The fostering stocktake has left many underwhelmed. But it may also have put to bed claims that placements with independent fostering providers cost significantly more than in-house ones.

“Fostering is overdue a fundamental review and this should be a priority for the Department for Education.” This sentence was written by Sir Martin Narey in his review of children’s residential care, published in the summer of 2016.

His words appeared at the end of a lengthy diversion away from children’s home finances into the costs of independent foster care provision: Sir Martin cited concerns he had encountered over “excessive” profits among firms involved in independent fostering provision.

Sir Martin went on to jointly manage the fostering review – or stocktake – which has now been published 18 months on. Those looking for “fundamental” reform in fostering promised by a “fundamental review” – and stoked by the recent education select committee inquiry into fostering – have found themselves disappointed. The stocktake’s headline conclusion? “The reality is that fostering is a success story.”

Foster care pay? Adequate. Allegations procedures? Fit for purpose. The education select committee MPs were moved by one young person’s care experience of being separated from a younger brother. By contrast the stocktake authors appeared dispassionate in their conviction that siblings can thrive when placed separately.

A couple of curve balls emerged. Independent reviewing officers? Get rid of them. Fostering panels? Not really fit for purpose. And children were losing out because carers were stymied in their parenting by “depressing” regulation of how they should express physical affection. It would be fine for a toddler foster child to get into bed with their carer if they needed a cuddle to feel better, the authors asserted.

But what of the context of Sir Martin’s original assertion that a fundamental review of fostering is needed? What does the review say about the vast difference in costs between local authority placements and those provided by independent fostering agencies – and of the excessive profit-making alleged of the latter? Let us skip ahead to Chapter 5 on commissioning and find out.

Data submitted to the Department for Education by local authorities might suggest that in-house provision is much cheaper, the report notes. “But the reliability of these costs depends on the extent to which they are directly comparable, not least because of a tendency for some local authorities not fully to take account of their overhead costs. In our own study of costs, we discovered that local authorities’ estimates of overhead costs varied from an absurdly small 1% to a more realistic 16%.”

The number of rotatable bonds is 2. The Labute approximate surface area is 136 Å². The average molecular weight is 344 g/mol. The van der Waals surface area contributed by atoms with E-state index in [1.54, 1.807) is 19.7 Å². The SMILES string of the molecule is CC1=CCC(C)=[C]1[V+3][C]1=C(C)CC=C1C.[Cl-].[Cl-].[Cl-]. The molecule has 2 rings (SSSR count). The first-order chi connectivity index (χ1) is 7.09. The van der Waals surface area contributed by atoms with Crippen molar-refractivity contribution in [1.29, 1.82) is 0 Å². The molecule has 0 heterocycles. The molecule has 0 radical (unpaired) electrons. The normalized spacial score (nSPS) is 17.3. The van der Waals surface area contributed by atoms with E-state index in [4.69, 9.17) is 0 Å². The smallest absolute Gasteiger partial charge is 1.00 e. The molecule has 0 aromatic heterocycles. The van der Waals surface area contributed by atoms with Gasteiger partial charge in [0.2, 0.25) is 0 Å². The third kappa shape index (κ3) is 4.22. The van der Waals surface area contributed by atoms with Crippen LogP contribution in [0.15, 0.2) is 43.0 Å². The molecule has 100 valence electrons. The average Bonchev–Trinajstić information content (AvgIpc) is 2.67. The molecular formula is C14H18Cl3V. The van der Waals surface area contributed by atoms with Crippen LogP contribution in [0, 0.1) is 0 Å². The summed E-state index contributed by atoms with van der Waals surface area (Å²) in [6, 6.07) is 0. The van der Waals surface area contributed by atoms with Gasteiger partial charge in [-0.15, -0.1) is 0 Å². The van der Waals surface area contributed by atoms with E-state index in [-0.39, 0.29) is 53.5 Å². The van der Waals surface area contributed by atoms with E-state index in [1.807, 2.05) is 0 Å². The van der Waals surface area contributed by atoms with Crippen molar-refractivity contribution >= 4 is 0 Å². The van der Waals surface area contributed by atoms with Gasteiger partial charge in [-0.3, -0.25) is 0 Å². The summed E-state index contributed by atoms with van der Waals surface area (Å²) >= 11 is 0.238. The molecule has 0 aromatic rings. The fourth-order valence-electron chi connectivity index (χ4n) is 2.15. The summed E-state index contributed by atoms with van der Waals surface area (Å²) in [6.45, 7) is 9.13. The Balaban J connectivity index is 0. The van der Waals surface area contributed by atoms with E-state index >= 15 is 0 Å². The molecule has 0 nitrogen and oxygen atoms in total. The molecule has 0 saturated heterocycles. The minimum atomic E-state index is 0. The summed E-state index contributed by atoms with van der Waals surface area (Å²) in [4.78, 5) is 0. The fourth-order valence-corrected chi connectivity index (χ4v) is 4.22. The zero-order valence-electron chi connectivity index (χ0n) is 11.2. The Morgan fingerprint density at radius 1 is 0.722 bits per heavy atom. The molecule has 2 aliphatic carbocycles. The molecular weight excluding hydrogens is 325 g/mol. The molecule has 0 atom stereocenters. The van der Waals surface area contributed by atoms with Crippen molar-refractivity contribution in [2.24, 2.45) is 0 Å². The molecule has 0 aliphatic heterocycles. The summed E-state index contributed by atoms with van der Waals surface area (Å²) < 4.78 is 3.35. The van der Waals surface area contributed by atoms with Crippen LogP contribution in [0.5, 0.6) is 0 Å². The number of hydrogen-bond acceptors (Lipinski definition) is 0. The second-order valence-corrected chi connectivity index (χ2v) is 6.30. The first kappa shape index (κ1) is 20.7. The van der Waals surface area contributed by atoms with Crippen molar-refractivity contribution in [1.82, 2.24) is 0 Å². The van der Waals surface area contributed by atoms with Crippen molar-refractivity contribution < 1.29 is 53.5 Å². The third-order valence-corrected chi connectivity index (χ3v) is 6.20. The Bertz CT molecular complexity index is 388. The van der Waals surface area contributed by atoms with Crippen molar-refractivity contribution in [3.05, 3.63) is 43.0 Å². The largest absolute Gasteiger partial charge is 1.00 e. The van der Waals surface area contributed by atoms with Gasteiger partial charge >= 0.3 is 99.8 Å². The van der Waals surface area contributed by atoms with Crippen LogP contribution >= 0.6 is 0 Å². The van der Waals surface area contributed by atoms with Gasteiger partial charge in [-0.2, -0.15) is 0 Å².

To assess the differences in costs the stocktake managers carried out their own investigation. They took a sample of nine local authorities and eight IFAs (agreed with the Association of Directors of Children’s Services, the Local Government Association, the Nationwide Association of Fostering Providers and the Department for Education.) “We considered it to be reasonably representative,” the authors said.

So, what did they find?

Firstly, there was a massive range in how much local authorities paid their own foster carers. Allowances payed to in-house carers varied significantly and “sometimes inexplicably” with one local authority paying, on average, less than £200 per week compared with another which paid more than £450 per week.

Secondly, IFA carers are paid on average more than their local authority counterparts: in the stocktake sample IFA payments to carers ranged from £385 to £585 per week. “For independent fostering agencies, the main cost driver, amounting typically to 55% of their total costs, and 18 percentage points greater than for local authorities, was the fees and allowances they paid to carers,” the report points out.

Thirdly, taking into account all the costs, the stocktake authors were “confident in concluding that the average weekly cost of a local authority placement was £475 compared with £798 for IFA placements”. A difference of £323.

“On the face of it, one can see why ADCS are so certain that IFA costs are much greater than in house costs,” the authors say.